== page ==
Although we rarely receive any refund requests, my publishing company offers a no-questions-asked refund policy to any dissatisfied customer. Last month a customer returned one of our books and explained why she was dissatisfied.
"These games don't teach," her note complained. "They just review things that have been already taught."
Thanks for the explanation, Jane.
Many people share Jane's belief. They want the games to really, actually teach. Their mental model of teaching is presenting and explaining the content to participants. They are obviously ignoring my friend Harold Stolovitch's dictum: "Teaching ain't telling!"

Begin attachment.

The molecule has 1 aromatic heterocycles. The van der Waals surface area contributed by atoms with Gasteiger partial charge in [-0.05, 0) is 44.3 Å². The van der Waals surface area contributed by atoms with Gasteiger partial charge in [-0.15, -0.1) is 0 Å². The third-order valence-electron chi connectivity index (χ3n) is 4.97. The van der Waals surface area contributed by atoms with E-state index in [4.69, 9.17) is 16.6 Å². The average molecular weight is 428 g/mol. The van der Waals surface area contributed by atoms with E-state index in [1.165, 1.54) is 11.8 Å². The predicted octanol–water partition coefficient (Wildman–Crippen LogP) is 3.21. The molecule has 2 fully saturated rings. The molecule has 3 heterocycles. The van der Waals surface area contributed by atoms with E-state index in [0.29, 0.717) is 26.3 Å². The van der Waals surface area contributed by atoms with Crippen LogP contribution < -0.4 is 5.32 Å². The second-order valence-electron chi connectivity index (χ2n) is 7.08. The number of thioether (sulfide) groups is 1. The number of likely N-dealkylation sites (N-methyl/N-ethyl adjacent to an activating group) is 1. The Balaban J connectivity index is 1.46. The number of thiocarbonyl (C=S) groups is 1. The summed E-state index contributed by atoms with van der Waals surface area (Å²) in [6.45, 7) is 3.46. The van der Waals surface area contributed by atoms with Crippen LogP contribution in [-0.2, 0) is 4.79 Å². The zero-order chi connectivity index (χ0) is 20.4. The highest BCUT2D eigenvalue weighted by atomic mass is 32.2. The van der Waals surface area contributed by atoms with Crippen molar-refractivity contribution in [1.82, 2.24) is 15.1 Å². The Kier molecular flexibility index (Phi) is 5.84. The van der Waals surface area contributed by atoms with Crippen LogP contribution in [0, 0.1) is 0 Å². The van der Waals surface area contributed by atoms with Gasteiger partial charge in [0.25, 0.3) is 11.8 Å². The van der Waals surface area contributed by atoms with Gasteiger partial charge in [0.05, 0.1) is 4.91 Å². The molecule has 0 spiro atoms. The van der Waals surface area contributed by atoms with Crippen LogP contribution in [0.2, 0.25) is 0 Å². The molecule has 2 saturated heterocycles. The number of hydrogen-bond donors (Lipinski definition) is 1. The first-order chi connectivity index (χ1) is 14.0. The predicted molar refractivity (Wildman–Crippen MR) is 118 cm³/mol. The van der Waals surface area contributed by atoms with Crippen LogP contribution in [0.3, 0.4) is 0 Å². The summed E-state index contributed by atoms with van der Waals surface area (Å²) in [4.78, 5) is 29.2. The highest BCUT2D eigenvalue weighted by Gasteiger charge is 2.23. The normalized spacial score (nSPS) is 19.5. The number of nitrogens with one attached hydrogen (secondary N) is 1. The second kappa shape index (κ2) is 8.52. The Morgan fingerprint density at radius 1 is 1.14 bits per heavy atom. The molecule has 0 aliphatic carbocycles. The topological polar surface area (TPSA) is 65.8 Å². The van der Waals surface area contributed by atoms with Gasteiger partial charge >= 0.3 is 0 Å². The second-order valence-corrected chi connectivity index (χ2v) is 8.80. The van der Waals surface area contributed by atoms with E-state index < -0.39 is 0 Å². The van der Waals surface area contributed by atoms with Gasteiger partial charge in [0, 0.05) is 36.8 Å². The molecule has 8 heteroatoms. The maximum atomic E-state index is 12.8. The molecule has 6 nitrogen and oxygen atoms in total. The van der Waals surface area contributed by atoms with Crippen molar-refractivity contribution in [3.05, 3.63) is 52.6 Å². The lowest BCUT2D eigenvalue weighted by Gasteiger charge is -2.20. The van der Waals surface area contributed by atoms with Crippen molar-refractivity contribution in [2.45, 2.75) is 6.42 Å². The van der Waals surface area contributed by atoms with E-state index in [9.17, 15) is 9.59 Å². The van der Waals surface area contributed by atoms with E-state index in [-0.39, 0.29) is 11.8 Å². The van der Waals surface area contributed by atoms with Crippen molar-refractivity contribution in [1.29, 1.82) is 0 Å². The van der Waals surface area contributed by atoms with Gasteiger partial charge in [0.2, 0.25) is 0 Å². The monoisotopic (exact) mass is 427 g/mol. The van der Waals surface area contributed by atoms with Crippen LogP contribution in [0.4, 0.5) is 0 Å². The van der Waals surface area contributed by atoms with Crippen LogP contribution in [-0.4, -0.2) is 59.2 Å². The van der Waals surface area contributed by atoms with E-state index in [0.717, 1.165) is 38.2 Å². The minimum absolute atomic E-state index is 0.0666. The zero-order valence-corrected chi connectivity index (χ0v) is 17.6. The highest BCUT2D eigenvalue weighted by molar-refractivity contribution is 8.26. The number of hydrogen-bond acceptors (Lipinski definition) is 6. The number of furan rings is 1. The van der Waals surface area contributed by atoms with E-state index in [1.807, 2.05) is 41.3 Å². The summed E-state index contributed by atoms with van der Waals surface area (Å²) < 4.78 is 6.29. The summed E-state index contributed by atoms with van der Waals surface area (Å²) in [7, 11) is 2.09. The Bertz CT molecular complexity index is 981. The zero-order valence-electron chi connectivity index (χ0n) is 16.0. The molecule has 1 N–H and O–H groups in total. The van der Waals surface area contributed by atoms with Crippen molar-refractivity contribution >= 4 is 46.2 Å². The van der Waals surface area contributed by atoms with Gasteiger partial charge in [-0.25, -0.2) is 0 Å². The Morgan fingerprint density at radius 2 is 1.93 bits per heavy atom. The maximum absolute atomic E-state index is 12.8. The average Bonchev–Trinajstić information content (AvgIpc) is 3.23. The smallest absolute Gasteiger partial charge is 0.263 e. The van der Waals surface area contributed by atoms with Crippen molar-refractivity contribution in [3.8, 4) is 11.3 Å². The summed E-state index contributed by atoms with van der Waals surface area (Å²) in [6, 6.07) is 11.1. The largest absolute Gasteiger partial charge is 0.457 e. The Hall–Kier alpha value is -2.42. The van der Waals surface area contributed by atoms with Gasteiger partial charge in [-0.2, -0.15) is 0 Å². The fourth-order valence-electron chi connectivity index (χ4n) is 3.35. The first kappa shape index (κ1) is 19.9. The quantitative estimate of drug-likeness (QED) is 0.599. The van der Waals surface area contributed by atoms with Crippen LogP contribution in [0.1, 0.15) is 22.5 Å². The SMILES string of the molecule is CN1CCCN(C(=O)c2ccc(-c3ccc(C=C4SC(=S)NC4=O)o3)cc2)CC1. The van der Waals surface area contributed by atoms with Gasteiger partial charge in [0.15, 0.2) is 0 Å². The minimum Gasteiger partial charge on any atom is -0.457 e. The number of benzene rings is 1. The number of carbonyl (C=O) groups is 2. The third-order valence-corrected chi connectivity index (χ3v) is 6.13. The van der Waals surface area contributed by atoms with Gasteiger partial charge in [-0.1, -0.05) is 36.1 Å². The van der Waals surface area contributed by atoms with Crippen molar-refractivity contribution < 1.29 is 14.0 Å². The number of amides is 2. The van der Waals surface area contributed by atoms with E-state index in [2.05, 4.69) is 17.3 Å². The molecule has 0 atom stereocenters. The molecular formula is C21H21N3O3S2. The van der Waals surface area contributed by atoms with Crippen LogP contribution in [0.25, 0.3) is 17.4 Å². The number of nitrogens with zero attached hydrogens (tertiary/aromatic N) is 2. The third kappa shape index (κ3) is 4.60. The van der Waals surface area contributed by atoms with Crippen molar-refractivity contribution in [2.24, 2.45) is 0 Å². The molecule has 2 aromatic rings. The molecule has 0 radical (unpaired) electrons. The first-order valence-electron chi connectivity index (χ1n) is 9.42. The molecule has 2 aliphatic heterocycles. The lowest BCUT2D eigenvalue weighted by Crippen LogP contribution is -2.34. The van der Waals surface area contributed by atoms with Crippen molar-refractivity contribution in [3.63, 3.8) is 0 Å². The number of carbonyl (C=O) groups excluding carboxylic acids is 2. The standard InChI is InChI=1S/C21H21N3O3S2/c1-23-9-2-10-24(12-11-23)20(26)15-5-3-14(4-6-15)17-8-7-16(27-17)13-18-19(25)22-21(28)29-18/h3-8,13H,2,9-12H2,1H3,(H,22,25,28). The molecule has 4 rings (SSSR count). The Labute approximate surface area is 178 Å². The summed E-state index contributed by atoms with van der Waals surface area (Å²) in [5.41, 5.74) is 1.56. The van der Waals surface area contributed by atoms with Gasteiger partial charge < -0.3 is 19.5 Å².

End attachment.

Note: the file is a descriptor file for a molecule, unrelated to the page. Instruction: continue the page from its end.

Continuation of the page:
Content and Activity
So what exactly is teaching? If we accept learning and improved performance to be the required outcomes of teaching, then teaching has two critical components:
Content: presenting and explaining new information (including facts, concepts, principles, and skill demonstrations)
Activity: providing practice and feedback opportunities by asking questions and conducting application exercises
Jane's mental model focuses on the first component and ignores the second. My mental model emphasizes the second component. I believe that teaching should go beyond dumping data.
Content is important--and it is everywhere. Training games can be integrated with different content resources and used to motivate the learners to process bits of content and construct meaning out of them. The primary function of a training game is to provide practice and feedback.